- Strong woven nylon weight belt with stainless steel buckle.
- The quick-release stainless steel buckle provides an instinctive and rapid emergency release.
- The buckle pin is very strong and is riveted at both ends.
Should I Buy My Own Weights?
When it comes to buying diving equipment, weights tend not to be first on the list. And there’s good reason for this; they are inconvenient to travel with, and almost every dive centre in the world stocks weights for their customers. Therefore, for the majority of divers, it will not be necessary to buy weights. However, this is not true for all divers. Perhaps you find standard, hard-edged diving weights particularly uncomfortable; perhaps you want to use specifically non-abrasive weights with your delicate trilaminate drysuit. Whatever the reason, weights may sometimes be a necessary purchase.
Similarly, the type of weight system you use is crucial in improving your trim and positioning in the water. This applies to all divers. Depending on your body mass, BCD, fins, finning technique, and a multitude of other factors, finding the correct weight system for your specific setup will go a long way in making you a more comfortable and safe diver.
Weight Belt or Weight Pockets?
Whether you choose to dive with a weight belt or weight pockets is largely a matter of personal preference.
A weight belt works by threading each weight through the belt and then wearing it around your waist. To remove, you simply give a sharp tug on the excess belt to open the buckle. This is a traditional design, used and liked by many divers.
However, one of the drawbacks of weight belts is that they can be uncomfortable. For those with low body mass, the edges of the weights tend to rub against their hip bones, causing discomfort. Similarly, the weights can be very abrasive against exposure suits, causing thin neoprene wetsuits to quickly wear and light trilaminate drysuits to leak. Another problem of weight belts – although arguably due to user error – is that they are easy to lose underwater if the buckle is not fully secured. If you close the buckle and – unknowingly to you – it isn’t fully secure, then it may become undone at depth causing the whole belt to slide off you. This will result in an uncontrolled rapid ascent, putting you at risk of pulmonary overinflation syndrome and decompression sickness. That said, however, this is an extreme example, and many divers use weight belts with no incidents.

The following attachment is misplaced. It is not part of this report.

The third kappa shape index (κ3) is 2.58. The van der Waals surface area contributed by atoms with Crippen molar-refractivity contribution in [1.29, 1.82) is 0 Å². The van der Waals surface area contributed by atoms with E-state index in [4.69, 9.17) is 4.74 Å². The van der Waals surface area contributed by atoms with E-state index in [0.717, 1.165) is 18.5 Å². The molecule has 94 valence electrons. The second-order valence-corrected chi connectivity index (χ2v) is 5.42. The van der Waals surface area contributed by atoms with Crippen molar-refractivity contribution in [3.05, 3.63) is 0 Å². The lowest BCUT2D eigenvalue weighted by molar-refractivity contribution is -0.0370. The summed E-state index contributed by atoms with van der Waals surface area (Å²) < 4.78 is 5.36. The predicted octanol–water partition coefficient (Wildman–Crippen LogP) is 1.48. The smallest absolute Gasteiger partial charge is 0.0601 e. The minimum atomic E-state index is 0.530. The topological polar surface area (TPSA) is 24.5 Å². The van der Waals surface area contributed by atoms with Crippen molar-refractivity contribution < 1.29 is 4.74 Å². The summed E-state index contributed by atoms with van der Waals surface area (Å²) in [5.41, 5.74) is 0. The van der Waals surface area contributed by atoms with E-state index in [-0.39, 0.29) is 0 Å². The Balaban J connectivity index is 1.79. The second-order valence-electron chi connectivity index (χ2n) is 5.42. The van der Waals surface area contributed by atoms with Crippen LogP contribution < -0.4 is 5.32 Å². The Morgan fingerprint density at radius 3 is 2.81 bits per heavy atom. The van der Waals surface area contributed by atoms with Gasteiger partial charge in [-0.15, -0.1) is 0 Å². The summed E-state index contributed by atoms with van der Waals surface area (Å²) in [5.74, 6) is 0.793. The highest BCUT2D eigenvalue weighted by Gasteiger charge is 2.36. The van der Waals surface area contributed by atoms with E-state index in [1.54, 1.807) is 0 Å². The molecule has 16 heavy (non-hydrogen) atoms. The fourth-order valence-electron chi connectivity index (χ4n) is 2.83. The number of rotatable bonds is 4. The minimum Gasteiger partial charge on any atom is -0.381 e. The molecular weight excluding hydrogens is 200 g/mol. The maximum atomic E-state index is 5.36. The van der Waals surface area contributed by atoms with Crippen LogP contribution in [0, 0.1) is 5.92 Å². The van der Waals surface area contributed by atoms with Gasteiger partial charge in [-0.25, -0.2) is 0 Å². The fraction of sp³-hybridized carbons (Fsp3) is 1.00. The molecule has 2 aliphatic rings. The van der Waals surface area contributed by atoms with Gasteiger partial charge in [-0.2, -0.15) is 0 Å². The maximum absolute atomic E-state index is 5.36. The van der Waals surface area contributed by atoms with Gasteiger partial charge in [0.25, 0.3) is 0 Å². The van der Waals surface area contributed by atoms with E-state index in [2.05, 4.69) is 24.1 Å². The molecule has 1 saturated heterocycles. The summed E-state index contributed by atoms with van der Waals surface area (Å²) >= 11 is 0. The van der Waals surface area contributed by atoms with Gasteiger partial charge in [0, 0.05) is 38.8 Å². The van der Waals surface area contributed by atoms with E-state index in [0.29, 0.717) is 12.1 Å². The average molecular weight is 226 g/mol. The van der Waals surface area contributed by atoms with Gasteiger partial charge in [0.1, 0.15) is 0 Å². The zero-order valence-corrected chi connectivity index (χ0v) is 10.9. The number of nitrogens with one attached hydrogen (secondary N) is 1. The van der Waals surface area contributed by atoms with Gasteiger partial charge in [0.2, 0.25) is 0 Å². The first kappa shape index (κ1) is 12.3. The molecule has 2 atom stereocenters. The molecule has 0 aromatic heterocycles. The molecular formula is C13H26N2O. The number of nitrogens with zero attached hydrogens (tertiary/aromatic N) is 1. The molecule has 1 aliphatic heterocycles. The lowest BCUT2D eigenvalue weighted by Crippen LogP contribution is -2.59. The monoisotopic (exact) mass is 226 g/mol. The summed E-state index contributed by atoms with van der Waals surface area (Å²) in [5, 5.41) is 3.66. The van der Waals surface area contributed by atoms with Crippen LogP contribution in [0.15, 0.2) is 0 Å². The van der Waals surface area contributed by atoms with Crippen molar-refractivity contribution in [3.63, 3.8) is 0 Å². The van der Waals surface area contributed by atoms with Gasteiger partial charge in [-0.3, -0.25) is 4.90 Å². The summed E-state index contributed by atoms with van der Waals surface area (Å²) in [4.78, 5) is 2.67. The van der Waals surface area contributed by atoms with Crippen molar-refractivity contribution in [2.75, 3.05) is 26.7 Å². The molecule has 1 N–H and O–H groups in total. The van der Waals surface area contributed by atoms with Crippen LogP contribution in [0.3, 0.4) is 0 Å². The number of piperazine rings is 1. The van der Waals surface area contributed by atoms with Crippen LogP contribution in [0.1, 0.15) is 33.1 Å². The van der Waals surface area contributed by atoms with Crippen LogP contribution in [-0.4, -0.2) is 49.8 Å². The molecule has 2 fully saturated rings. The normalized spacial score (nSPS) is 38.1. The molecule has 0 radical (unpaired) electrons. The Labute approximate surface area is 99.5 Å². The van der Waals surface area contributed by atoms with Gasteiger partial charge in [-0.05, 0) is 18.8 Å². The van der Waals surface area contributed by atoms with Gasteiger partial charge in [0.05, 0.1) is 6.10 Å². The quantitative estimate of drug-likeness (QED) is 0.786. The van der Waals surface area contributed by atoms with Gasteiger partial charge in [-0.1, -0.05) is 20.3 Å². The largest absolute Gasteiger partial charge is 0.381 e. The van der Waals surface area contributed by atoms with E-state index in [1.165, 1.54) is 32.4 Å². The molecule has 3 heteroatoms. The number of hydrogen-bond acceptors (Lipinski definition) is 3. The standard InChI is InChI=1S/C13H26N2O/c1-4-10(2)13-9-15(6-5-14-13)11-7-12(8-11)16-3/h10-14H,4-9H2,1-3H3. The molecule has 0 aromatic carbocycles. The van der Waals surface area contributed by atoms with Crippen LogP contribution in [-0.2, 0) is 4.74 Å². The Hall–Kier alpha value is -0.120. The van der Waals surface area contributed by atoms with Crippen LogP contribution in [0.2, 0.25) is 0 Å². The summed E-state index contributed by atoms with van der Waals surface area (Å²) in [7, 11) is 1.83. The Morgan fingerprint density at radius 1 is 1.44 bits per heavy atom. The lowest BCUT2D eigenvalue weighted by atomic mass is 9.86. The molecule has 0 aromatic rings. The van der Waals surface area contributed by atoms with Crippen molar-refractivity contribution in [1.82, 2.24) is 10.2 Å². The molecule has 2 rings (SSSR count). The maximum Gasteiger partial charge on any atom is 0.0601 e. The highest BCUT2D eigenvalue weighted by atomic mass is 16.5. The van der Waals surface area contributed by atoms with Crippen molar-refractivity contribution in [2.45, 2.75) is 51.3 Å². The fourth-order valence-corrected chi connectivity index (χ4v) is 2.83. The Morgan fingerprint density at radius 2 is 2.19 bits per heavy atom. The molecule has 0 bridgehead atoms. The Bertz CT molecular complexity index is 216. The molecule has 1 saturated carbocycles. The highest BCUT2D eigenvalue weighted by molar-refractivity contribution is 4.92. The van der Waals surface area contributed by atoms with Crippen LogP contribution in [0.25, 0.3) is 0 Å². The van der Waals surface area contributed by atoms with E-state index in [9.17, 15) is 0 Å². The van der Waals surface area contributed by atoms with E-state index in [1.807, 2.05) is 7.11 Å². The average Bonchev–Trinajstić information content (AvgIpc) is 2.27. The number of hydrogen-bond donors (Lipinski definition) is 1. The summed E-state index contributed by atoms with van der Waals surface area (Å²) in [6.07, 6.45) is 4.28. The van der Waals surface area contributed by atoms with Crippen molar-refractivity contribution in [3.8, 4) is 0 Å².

Weight pockets, on the other hand, are an increasingly popular choice. They afford greater comfort, streamlining, and – arguably – safety. They also come with a secure locking system and quick release mechanism.
Trim pockets, as the name suggests, are designed to fine tune your trim. They can be affixed to the tank bands when diving in backmount, in order to keep the weights close to your centre of gravity. Similarly, when diving with a backplate and harness, they can be attached to the webbing, on either the waist or shoulder straps. Before investing in a set of trim pockets, it is best to first perform an in-water trim check.
IN-WATER TRIM CHECK
- Establish neutral buoyancy and get into a horizontal position.
- Extend both your arms and leg so that your whole body is almost perfectly horizontal in the water column.
- Then, simply relax in this position, releasing bodily tension, and allow your body to move in the direction it naturally moves in.
By performing this simple in-water check, you can determine where you need to place weight in order to achieve perfect trim. For example, if your legs sink when you release bodily tension, putting you in a head up position, then you will need to place trim weight further towards the top of the tank/the shoulder area. Equally, if you roll to one side, then there is a discrepancy in lateral weight, meaning you need to add/remove weight from one side of yourself. With the addition of trim weights, these discrepancies and imbalances can be eliminated, allowing you to perfect your trim.